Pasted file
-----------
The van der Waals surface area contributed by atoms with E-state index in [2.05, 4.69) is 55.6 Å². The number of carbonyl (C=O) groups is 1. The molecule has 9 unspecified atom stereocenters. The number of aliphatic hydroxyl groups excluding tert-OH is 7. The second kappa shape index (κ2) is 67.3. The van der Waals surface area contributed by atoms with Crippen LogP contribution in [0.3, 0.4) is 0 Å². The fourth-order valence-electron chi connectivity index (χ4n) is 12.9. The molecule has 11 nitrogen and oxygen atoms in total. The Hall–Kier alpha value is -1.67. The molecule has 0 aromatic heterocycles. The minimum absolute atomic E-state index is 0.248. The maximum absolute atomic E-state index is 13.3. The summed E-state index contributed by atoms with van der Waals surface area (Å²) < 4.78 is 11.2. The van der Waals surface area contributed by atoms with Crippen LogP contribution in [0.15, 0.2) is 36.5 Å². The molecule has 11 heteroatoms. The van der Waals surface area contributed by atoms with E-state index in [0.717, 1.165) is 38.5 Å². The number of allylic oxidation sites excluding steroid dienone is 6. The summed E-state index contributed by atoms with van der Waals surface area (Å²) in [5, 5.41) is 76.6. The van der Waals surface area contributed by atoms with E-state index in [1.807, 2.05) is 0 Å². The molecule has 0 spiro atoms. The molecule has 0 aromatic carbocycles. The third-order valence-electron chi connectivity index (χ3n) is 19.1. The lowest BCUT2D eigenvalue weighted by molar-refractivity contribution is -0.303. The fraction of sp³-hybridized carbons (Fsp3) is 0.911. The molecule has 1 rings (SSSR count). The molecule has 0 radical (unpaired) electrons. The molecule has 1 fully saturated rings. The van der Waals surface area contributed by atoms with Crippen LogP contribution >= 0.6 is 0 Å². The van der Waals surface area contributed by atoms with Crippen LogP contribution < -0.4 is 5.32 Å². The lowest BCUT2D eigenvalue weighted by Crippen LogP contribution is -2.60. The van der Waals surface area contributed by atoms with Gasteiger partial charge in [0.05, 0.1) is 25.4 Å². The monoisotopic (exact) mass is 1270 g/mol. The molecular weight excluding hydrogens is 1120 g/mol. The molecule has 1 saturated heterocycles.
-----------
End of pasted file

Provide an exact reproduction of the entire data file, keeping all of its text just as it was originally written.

The van der Waals surface area contributed by atoms with E-state index in [2.05, 4.69) is 55.6 Å². The number of carbonyl (C=O) groups is 1. The molecule has 9 unspecified atom stereocenters. The number of aliphatic hydroxyl groups excluding tert-OH is 7. The second kappa shape index (κ2) is 67.3. The van der Waals surface area contributed by atoms with Crippen LogP contribution in [0.3, 0.4) is 0 Å². The fourth-order valence-electron chi connectivity index (χ4n) is 12.9. The molecule has 11 nitrogen and oxygen atoms in total. The Hall–Kier alpha value is -1.67. The molecule has 0 aromatic heterocycles. The minimum absolute atomic E-state index is 0.248. The maximum absolute atomic E-state index is 13.3. The summed E-state index contributed by atoms with van der Waals surface area (Å²) < 4.78 is 11.2. The van der Waals surface area contributed by atoms with Crippen LogP contribution in [0.15, 0.2) is 36.5 Å². The molecule has 11 heteroatoms. The van der Waals surface area contributed by atoms with E-state index in [0.717, 1.165) is 38.5 Å². The number of allylic oxidation sites excluding steroid dienone is 6. The summed E-state index contributed by atoms with van der Waals surface area (Å²) in [5, 5.41) is 76.6. The van der Waals surface area contributed by atoms with E-state index in [1.807, 2.05) is 0 Å². The molecule has 0 spiro atoms. The molecule has 0 aromatic carbocycles. The third-order valence-electron chi connectivity index (χ3n) is 19.1. The lowest BCUT2D eigenvalue weighted by molar-refractivity contribution is -0.303. The fraction of sp³-hybridized carbons (Fsp3) is 0.911. The molecule has 1 rings (SSSR count). The molecule has 0 radical (unpaired) electrons. The molecule has 1 fully saturated rings. The van der Waals surface area contributed by atoms with Crippen LogP contribution >= 0.6 is 0 Å². The van der Waals surface area contributed by atoms with Crippen LogP contribution < -0.4 is 5.32 Å². The lowest BCUT2D eigenvalue weighted by Crippen LogP contribution is -2.60. The van der Waals surface area contributed by atoms with Gasteiger partial charge in [0.05, 0.1) is 25.4 Å². The monoisotopic (exact) mass is 1270 g/mol. The molecular weight excluding hydrogens is 1120 g/mol. The molecule has 1 saturated heterocycles.